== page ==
requesting its own location of a Location Server, a Location
   Recipient requesting the location of a Target from a Location server,
   or a Location Server querying a Location Generator.  Request
   parameters are included in the body of a POST request using either
   URL-encoding or the "multipart/form-data" encoding defined in
   [RFC2388].  The same type of request is made from the Target, a
   Location Recipient, or a Location Server, the only difference being
   the URI to which the requests are posted.

   It is RECOMMENDED that URL-encoded parameters be indicated by the
   "application/x-www-form-urlencoded" MIME type, however the following
   MIME types MUST also be recognized as including URL-encoded data:
   "application/x-url-urlencoded", "application/x-www-form-urlencoded".

   The Location Server identifies the Target by a different means for
   each request source.  For requests from the Target, the source IP
   address of the connection is used.  Requests from the Location
   Recipient SHOULD be to a globally unique URI that includes
   information that the Location Server can use to identify a particular
   Target.  Where an Location Server requests the location of a Target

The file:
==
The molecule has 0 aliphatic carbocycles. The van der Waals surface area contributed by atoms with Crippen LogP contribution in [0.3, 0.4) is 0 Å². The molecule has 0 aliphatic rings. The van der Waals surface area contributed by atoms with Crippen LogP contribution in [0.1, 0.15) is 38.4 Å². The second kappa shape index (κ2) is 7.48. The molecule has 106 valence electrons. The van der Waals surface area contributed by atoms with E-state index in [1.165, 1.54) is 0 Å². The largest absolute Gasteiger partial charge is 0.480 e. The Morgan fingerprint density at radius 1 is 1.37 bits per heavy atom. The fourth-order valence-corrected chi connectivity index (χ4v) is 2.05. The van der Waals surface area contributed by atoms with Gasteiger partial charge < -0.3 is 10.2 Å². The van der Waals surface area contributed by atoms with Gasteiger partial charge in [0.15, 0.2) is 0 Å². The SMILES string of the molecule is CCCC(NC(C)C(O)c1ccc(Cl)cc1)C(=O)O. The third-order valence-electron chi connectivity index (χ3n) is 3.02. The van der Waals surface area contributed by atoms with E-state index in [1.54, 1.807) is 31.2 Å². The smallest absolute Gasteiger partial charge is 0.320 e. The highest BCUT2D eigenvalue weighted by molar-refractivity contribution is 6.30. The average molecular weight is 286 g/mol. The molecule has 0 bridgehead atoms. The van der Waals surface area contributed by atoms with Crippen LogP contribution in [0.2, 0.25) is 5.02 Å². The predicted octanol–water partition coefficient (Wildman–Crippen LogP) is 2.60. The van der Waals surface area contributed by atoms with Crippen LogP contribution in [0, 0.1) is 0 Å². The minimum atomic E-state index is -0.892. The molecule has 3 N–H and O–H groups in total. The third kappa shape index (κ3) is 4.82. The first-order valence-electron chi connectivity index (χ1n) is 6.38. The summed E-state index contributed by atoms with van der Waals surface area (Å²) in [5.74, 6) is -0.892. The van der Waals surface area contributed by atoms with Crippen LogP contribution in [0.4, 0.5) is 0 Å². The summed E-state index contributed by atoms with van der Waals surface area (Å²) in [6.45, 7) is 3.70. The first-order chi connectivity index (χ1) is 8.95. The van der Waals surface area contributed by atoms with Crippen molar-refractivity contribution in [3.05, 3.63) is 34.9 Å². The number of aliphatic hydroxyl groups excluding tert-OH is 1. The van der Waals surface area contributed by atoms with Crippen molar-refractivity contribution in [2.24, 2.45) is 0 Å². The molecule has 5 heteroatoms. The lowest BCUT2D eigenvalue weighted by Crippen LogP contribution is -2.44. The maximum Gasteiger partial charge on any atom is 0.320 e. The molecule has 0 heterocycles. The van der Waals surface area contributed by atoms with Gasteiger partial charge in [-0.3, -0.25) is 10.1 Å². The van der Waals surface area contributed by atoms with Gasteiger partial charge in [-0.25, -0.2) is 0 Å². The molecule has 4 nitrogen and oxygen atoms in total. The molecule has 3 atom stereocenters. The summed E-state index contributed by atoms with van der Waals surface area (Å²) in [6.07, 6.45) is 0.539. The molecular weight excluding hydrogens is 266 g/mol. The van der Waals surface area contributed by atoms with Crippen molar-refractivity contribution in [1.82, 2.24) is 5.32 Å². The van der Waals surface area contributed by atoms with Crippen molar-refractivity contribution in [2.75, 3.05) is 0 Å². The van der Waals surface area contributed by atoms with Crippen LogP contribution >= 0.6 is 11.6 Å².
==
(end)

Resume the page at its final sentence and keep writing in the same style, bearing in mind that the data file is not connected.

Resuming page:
from a Location Generator, the IP address of the Target is included
   as a parameter and additional identity information MAY be included as
   necessary.

   The protocol structure of HELD suitably lends itself to support the
   cascading of location information requests between Location Servers.
   This accommodates complex network structures by enabling distribution



Winterbottom, et al.     Expires April 24, 2006                [Page 14]


Internet-Draft                    HELD                      October 2005


   of location functions across servers.

   The following sub-sections describe each of the parameters in detail.

6.3.1.  locationURI

   The "locationURI" parameter indicates if a location URI is required
   by the Target.

   The value space of this parameter is the superset of the "duration"
   type specified in [W3C.REC-xmlschema-2-20041028], plus the boolean
   type.  A value of "true" implies that a location URI is requested
   with no set time limit; a value of "false" indicates that no location
   URI is requested.  The default value for this parameter is "false".

   The value of this parameter indicates the maximum amount of time that
   the requester wishes the location URI to be valid for; a Location
   Server MAY specify a shorter duration, but MUST NOT provide a longer
   duration than that requested.

   A location URI is provided in the "Content-Location:" header of the
   response message.

   A Location Server MUST create a context in response to a location URI
   request.  The creation of a context is indicated to the Target by the
   presence of a "Set-Cookie2" header [RFC2965]; the value of the
   "Max-Age" parameter of this header indicates when the context
   expires.  See Section 9 for more details on contexts.

   If a cookie is provided in the request, a value of "false", or a zero
   or negative duration for this parameter indicates that the Target
   wishes to cancel a location URI that was already issued.  See
   Section 9.2 for details on terminating contexts.

6.3.2.  locationType